Features

An Open Letter To… Dementia

© Rachel Jefferies
Features want to get personal and what’s more personal than a letter? Whether it’s to your younger self, future self, idol or your hometown, a letter is sometimes the best way to get our true feelings down. But we’re doing things differently here at Quench… we’re publishing them. So keep an eye out for a series of up-close and personal letters from Quench’s Features section!

Dear Dementia,

This a letter that I wish could be delivered, opened, and responded to. But it isn’t. You’re not going to tell me why, Dementia – you’re not going to be giving me a reason for your evil. Tell me why you get a kick out of destroying my grandmother. You take her memories, which are all that one has at the end of a lifetime, and you take her loving personality. You’re cruel. You ruin more than one life when you pick a sufferer. But fret not, Dementia, this will not only be a very hateful letter (which it will), but also it will be commendation on what a twister joker you can be: you’re not all doom and gloom, Dementia.

Let’s talk about my grandma. My grandma was the most generous and fun-loving sweetheart you could ever meet. Sadly, she is now a shell of who she once was. She’s short-tempered and selfish and she is unapologetic for the stress she can sometimes cause.  And I would never blame her: it’s your fault, Dementia. She sits in her chair, desperately trying to remember the names of all the great-grandchildren running around her, trying to remember where I am every time I’m away at university (“No, Gran, I’m not still doing my GCSEs”). That is what you do. She cries on the occasions that she’s aware she’s unwell. You make an innocent old lady cry and panic as she realises she doesn’t know the answer to a simple question. She’s embarrassed.

© Pixabay

Let’s talk about my mum. My poor mum. You have destroyed my mum more than you’ve destroyed my grandma. At least most of the time Gran doesn’t realise she’s unwell or unhappy, but mum always knows and has to live with you every second of the day. I hate seeing her on the edge every single day, I hate seeing her crying over the fact she’s grown to resent her own mother. That’s the honest, horrid truth. How can she not resent her? She is tied to look after her, morning and night, with no break and no thanks. It’s hard. She’s become a very sad, very lonely and very stressed woman – and that is not the woman she wants to be. So screw you for destroying two generations of the women in my family. Hopefully I’m not next.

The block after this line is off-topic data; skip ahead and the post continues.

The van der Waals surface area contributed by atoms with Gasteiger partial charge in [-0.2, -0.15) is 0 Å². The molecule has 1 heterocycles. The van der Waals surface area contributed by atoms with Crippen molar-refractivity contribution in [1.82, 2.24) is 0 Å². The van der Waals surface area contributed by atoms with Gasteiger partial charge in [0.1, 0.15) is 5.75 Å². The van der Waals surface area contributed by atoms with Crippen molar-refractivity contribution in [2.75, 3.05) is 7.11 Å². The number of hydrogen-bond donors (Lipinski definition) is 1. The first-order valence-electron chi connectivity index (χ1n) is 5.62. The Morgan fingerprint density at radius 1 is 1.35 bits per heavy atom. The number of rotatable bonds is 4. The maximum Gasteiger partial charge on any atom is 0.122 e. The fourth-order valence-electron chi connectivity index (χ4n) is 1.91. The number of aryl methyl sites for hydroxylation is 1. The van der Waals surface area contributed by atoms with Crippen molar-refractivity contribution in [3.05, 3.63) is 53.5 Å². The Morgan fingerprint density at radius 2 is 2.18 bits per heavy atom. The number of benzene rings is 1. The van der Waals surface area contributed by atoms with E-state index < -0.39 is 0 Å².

Let’s talk about you. I want to do what I said I would, and congratulate you on your sick sense of humour. Everything I’ve said about the sadness and illness you bring into my family is true, but I need to tell you that we also laugh at you. We laugh every single day. And until a medical cure is found for you, laughter is the next best cure. When we wake up every single day, we know at least 10 phrases my gran will say every day and exactly when she’ll say them. For example, she’ll get up, walk into the kitchen, look out the window, and say “lovely day, bit windy”. Every day. Regardless of the weather. Now that might not seem very funny but when you hear it every day without fail and you know it’s coming, it’s much easier to have a giggle about it than to let it drive you crazy. It’s also easy to laugh when you play games with my gran and she’s useless. Ask her a trivia question, and she will not be able to tell you a damn thing. It’s amusing, for all of us. And my brave mum and my brave gran join together and laugh at you, they laugh at her illness for making her so hilariously loopy sometimes. It’s like old times then: like a normal family playing games and laughing. But it’s so much more, it’s a family under duress, laughing at you, Dementia. Saying a big eff you and putting our two fingers up to the misery you try to bring.

Let’s talk about me. I want to tell you that you are winning. We, as a family, win some battles – when we are laughing at you, or when (on a rare occasion) she does remember her great-grandchildren’s names – but on the whole, you win the war. You’re winning the war when 9 times out of 10 we aren’t laughing, we’re just pulling our hair out and trying not to cry with frustration. I want to also tell you that I love my gran and I love my mum, despite how you have altered them, and if you ever alter me I know I will still be loved too. Laughter and Love will break your attempts to break people, Dementia. You can take people’s memories and you can take all the good parts of their personality, if you want, you monster. But what you can’t take is our family unit and our determination to beat you in our own way – which is simply to try and live with you and be as happy as possible.

Yours (quite literally),

Charlotte.

By Charlotte Clark

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